Local school districts apart from WAPS are also putting in-person or hybrid learning in place. In the Lewiston-Altura School District, students in kindergarten through sixth grade returned to in-person learning, and students in seventh through 12th grade resumed hybrid learning, on January 6. The St. Charles School District implemented in-person learning for kindergarten through third grade and hybrid learning for fourth through sixth grade from January 6 through 8. The district now plans to have those models in place through January 15 before kindergarten through sixth grade begin in-person learning on January 18. The district also shifted seventh through 12th grade to hybrid learning on Tuesday.
Students at Winona Area Catholic Schools returned to in-person learning on January 6. Cotter Schools students in grades five through eight will start in-person learning four days a week on January 18. Students in ninth through 12th grade will return to hybrid learning on January 18.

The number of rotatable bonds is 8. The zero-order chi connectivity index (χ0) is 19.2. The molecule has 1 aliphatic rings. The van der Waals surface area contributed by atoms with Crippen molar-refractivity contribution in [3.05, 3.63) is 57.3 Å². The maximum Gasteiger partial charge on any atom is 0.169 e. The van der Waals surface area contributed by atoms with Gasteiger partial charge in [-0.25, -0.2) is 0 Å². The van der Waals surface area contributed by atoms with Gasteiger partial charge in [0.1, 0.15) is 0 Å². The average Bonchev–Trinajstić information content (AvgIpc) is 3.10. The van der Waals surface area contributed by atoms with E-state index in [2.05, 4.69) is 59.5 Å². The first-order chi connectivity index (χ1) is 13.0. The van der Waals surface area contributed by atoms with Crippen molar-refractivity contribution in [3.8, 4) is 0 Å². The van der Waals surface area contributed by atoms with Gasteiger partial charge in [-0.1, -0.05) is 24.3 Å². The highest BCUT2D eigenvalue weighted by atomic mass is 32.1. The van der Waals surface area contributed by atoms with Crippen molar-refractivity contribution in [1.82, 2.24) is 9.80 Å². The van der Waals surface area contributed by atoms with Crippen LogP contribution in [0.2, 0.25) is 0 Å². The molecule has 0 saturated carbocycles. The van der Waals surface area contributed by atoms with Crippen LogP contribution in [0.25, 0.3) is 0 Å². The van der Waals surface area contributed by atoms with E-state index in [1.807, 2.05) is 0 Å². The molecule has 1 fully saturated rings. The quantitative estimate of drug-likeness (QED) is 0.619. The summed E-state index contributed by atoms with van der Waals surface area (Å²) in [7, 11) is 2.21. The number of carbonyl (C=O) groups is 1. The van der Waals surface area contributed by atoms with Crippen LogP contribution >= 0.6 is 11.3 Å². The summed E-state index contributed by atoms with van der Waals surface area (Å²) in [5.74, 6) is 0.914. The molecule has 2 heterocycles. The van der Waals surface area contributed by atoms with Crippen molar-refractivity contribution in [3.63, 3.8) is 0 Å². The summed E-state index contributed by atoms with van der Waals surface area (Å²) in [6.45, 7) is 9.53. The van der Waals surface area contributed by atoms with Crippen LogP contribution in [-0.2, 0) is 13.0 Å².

In the Galesville-Ettrick-Trempealeau School District, students in kindergarten through eighth grade started in-person learning four days a week, and students in ninth through 12th grade began hybrid learning, on January 4. The Cochrane-Fountain City School District is implementing in-person learning for students in kindergarten through eighth grade and hybrid learning for students in ninth through 12th grade.
Keep reading the Winona Post for updates on local schools.